Canadian Forest Service Publications
Root competition, not soil compaction, restricts access to soil resources for aspen on a reclaimed mine soil. 2017. Bockstette, S.W.; Pinno, B.D.; Dyck, M.F.; Landhäussen, S.M. Botany 95(7):685-695.
Issued by: Northern Forestry Centre
Catalog ID: 38727
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Restricted rooting space in response to soil compaction and belowground competition with herbaceous plants are two main limiting factors for successful reforestation after surface mining. Fine-textured, nutrient-rich soils with adequate soil moisture are particularly susceptible to both of these concerns and while there are recognized ways to manage competition, attempts to alleviate soil compaction through mechanical means have produced varying results. While roots of some herbaceous plants may penetrate compacted soil layers, possibly offering an alternative means to overcome physical restrictions, these potential benefits need to be weighed against negative effects from competition with planted trees. We examined the individual and combined impact of soil decompaction (deep tillage) and management of competing vegetation (herbicide) on soil properties, resource availability, and above- and below-ground growth of aspen (Populus tremuloides Michx.) seedlings on a reconstructed mine soil affected by severe subsoil compaction. Our findings suggest that although deep tillage reduced bulk density, this did not increase resource availability and had limited effect on seedling growth. In contrast, competition with smooth brome grass (Bromus inermis Leyss.) drastically reduced aspen belowground growth because the grass rapidly occupied available rooting space, while simultaneously lowering the availability of water and nutrients, in particular nitrogen.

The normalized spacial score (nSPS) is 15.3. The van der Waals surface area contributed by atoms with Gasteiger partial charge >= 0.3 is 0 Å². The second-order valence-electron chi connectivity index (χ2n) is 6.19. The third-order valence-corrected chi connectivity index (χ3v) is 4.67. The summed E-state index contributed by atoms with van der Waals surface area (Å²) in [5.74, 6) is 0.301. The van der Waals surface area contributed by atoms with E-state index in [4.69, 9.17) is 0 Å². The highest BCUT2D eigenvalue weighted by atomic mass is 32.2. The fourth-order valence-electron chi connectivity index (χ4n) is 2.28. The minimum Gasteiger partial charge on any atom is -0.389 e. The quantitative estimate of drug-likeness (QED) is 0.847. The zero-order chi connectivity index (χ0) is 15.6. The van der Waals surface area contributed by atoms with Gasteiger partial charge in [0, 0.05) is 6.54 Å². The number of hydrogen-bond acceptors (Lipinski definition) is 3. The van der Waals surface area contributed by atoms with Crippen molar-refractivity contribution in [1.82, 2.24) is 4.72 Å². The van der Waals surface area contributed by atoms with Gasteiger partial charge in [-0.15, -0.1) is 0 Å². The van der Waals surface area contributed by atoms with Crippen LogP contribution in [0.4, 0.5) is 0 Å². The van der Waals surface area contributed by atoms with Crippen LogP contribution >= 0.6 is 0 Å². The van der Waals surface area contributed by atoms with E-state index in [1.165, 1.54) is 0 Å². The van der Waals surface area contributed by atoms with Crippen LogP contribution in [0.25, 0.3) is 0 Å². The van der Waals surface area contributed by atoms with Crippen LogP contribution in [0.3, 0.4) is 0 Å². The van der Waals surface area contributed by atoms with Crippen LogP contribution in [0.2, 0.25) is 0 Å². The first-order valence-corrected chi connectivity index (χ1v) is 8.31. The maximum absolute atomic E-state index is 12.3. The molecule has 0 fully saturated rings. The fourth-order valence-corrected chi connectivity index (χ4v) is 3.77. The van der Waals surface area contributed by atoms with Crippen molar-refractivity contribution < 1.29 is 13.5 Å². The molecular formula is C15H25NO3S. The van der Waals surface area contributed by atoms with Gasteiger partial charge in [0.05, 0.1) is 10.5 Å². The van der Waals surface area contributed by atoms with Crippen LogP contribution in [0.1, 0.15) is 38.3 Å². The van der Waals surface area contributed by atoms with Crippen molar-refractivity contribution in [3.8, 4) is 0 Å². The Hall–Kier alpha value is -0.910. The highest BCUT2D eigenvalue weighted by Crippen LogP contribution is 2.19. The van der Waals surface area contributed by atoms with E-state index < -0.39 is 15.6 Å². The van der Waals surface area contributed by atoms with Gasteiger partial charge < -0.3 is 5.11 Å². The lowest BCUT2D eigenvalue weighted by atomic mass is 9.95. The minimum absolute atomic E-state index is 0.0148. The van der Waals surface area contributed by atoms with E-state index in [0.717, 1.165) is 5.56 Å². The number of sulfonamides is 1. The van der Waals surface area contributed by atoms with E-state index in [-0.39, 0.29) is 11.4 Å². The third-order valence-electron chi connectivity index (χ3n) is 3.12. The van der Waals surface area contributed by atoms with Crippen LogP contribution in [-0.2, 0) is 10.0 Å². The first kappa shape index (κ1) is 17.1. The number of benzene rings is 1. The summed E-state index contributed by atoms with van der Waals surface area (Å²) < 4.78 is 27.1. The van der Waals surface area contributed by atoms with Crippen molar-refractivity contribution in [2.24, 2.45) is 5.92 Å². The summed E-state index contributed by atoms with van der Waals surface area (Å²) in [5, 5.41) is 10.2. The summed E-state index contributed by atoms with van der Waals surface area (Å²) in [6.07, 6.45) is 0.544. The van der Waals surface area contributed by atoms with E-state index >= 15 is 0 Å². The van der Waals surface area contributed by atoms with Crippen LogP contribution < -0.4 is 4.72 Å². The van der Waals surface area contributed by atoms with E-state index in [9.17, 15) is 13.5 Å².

Plain Language Summary
There is interest in restoring land used for coal mining in Alberta to the original aspen-forest ecosystem when the mines are closed. However, reforestation after surface mining can be difficult because the soil has been compacted to deep levels, hindering roots from reaching nutrients, and because tree seedlings must compete with grass and other vegetation that have moved in. Fine-textured, nutrient-rich soils are particularly susceptible to both of these issues. While competition can be managed by removing other plants, tilling the soil deeply to alleviate soil compaction can be very difficult and costly. This study examined the effects of deep tillage, vegetation management, or both on the growth of aspen seedlings on a reconstructed mine soil. Tilling to alleviate soil compaction had no effect on tree seedling growth, but competition from grasses drastically reduced tree growth by using water and nutrients the seedlings needed. Therefore, we recommend that reclamation should focus on reducing plant competition to establish new forests successfully.